The Dublin High Court has approved a settlement of compensation for the misdiagnosis of a fracture knee in favour of a former Special Olympics hopeful.
The Special Olympics is the world’s largest sports competition for adults and children with intellectual disabilities. The games are held every two years and attract tens of thousands of competitors from all over the world.
In May 2009, Amy Rose McGowan from Trim in County Meath was training for the Special Olympics that were to take place in Athens in the summer of 2011. Unfortunately, while running in a 50 metre sprint race, Amy Rose fell and injured her knee.
Amy Rose was taken to the Emergency Department of Our Lady´s Hospital in Navan, County Meath; where doctors diagnosed a soft tissue injury and strapped the knee for support. However, a few months afterwards, Amy Rose attended her GP complaining of pain in the same knee.
Following an examination and an x-ray, it was discovered that Amy Rose had suffered a depressed fracture. It was too late for corrective action to be taken or for an operation to break and reset the bone. Due to the oversight of the Emergency Room doctors at Our Lady´s Hospital, it is also likely that Amy Rose will need knee replacement surgery in the future.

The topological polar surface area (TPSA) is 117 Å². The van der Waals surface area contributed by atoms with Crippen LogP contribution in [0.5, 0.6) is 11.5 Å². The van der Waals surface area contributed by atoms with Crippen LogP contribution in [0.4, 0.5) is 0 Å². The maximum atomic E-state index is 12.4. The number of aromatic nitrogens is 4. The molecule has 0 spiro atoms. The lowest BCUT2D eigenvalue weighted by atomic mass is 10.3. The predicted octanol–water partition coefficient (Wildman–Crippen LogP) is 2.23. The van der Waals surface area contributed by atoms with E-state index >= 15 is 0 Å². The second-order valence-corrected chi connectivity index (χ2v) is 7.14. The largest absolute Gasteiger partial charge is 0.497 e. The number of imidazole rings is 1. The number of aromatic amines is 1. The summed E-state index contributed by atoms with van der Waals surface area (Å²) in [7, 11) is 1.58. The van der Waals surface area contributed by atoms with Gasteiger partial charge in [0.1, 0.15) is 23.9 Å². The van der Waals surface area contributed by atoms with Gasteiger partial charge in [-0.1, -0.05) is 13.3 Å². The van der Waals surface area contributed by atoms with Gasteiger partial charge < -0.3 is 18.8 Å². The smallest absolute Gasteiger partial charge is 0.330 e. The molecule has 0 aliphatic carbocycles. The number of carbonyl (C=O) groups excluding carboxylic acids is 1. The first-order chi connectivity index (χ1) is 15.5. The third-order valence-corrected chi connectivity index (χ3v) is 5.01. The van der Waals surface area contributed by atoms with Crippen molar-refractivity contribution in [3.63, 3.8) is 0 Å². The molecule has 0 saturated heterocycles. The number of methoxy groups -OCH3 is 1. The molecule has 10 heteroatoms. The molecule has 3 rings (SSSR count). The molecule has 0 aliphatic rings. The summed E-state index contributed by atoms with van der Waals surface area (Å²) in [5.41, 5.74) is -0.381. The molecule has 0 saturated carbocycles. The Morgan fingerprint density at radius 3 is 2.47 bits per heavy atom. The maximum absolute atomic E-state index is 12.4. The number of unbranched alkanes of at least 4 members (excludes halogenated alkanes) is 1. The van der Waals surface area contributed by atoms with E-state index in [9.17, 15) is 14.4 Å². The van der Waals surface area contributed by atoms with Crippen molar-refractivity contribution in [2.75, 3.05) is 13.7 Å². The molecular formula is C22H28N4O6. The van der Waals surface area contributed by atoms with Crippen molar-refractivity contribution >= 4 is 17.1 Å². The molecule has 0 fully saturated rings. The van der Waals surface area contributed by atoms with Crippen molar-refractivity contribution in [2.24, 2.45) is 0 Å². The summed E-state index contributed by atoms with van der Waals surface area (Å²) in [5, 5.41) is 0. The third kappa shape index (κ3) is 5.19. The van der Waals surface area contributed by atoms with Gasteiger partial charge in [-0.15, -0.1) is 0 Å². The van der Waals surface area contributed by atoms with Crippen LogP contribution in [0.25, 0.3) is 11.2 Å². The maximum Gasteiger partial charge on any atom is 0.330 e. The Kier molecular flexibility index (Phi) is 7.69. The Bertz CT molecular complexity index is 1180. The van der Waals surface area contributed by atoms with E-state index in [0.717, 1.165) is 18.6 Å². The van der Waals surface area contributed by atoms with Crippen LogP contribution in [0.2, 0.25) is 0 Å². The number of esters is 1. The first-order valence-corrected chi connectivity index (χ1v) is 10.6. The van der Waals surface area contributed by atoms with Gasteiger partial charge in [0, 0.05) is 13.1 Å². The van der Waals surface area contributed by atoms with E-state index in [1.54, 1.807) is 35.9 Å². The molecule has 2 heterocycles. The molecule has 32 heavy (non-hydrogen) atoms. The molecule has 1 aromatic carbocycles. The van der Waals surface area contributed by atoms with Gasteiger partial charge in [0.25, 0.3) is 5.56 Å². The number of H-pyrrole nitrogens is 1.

Because of her intellectual disability, a claim for compensation for the misdiagnosis of a fractured knee was made against Our Lady´s Hospital and the Health Service Executive (HSE) by Amy Rose´s mother – Collette McGowan. The HSE acknowledged that the original diagnosis was incorrect and admitted liability for Amy Roses´ knee injury.
A settlement of compensation for the misdiagnosis of a fractured knee amounting to €142,000 was agreed between the two parties; but, as the claim had been made on behalf of a claimant who was unable to legally represent themselves, the settlement had to be approved in court to ensure it was in Amy Rose´s best interests.
Consequently, at the Dublin High Court, Mr Justice Michael Peart heard how Amy Rose had previously won 34 medals and 10 trophies in athletics and swimming before her accident. Approving the settlement, the judge said that he was “very impressed and full of admiration” for Amy Rose and that it was a pity her athletics career had been cut short.